By Richard Nieva, contributor
FORTUNE -- In April a computer-animated projection of rapper Tupac Shakur -- who died 15 years ago -- took the stage at the Coachella music festival in Indio, Calif., performing alongside in-the-flesh rappers Dr. Dre and Snoop Dogg. Now plans for other digital holograms have been announced: so far, Marilyn Monroe and Elvis Presley (both will be developed by L.A.-based Digital Domain (DDMG), the same firm that created Tupac). "Whether we like it or not, Pandora's box has been opened," says Philip Atwell, a music video director who helped bring back the ex-rapper.
Live concerts are increasingly profitable. The world's top 50 touring acts generated a combined $3.07 billion in 2011, and the estates of these "undead" performers stand to earn hundreds of millions if they too tour, says Andy Mayoras, co-author of the book Trial and Heirs: Famous Fortune Fights! This is, however, expensive technology -- the 4 1/2-minute Tupac performance cost an estimated $400,000; Atwell says it was probably much more than that.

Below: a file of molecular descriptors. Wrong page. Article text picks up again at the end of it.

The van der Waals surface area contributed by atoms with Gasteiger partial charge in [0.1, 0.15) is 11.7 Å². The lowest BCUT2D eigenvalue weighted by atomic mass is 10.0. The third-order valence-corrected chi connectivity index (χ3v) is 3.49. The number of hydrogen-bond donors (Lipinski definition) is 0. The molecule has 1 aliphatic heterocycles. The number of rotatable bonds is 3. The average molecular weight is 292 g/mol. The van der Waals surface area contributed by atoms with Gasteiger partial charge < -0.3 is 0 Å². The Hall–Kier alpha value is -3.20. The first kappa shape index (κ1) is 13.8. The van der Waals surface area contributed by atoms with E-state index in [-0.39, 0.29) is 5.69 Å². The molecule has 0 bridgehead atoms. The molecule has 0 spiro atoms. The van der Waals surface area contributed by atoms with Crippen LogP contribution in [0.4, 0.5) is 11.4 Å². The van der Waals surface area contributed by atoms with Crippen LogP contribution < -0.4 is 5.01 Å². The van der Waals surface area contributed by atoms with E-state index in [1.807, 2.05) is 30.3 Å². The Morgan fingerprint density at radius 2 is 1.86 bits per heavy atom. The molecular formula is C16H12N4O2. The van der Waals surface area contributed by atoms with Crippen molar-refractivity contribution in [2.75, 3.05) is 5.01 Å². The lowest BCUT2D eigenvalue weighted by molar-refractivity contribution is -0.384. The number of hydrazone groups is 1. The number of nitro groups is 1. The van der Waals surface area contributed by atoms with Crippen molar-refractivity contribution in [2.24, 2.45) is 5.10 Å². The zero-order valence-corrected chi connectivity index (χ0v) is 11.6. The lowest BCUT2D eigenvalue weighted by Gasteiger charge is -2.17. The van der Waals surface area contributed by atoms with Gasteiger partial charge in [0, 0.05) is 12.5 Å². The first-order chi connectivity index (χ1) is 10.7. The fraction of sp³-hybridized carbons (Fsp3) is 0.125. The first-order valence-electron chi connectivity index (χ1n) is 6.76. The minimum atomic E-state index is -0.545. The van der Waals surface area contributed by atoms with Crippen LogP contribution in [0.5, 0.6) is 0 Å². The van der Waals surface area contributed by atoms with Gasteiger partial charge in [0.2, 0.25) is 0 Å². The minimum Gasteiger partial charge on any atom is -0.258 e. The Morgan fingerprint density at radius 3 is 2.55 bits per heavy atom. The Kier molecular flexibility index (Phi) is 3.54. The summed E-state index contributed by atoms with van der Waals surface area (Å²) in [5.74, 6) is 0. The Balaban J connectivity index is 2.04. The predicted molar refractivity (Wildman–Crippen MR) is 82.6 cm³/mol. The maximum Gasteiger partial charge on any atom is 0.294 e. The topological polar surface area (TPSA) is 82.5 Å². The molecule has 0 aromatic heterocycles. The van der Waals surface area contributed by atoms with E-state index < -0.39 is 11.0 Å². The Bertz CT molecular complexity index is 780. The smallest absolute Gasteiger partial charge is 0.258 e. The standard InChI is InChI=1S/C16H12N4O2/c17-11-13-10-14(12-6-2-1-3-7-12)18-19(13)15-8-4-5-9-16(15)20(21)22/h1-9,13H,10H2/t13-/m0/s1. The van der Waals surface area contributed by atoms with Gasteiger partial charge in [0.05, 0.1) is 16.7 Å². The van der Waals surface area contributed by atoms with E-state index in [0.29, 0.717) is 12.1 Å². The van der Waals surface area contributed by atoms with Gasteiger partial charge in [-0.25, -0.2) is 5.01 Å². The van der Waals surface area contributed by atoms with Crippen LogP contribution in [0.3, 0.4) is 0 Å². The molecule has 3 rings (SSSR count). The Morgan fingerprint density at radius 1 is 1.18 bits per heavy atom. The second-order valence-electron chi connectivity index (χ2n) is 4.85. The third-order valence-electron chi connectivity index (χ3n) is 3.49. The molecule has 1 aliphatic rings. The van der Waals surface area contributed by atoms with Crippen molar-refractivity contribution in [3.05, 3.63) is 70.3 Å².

This story is from the July 23, 2012 issue of Fortune.
FORTUNE -- If you think today's 3-D technology in movies and TV shows is cool, wait until you see your first hologram table. Funded by DARPA, the Defense Department's research arm, for battle planning, the Urban Photonic Sandtable Display produces a 360°, 3-D image (no glasses needed). Zebra Imaging, the company that is developing the technology, says it'll take at least another three years before this table is set for MOREJP Mangalindan, Writer - Oct 18, 2011 5:00 AM ET
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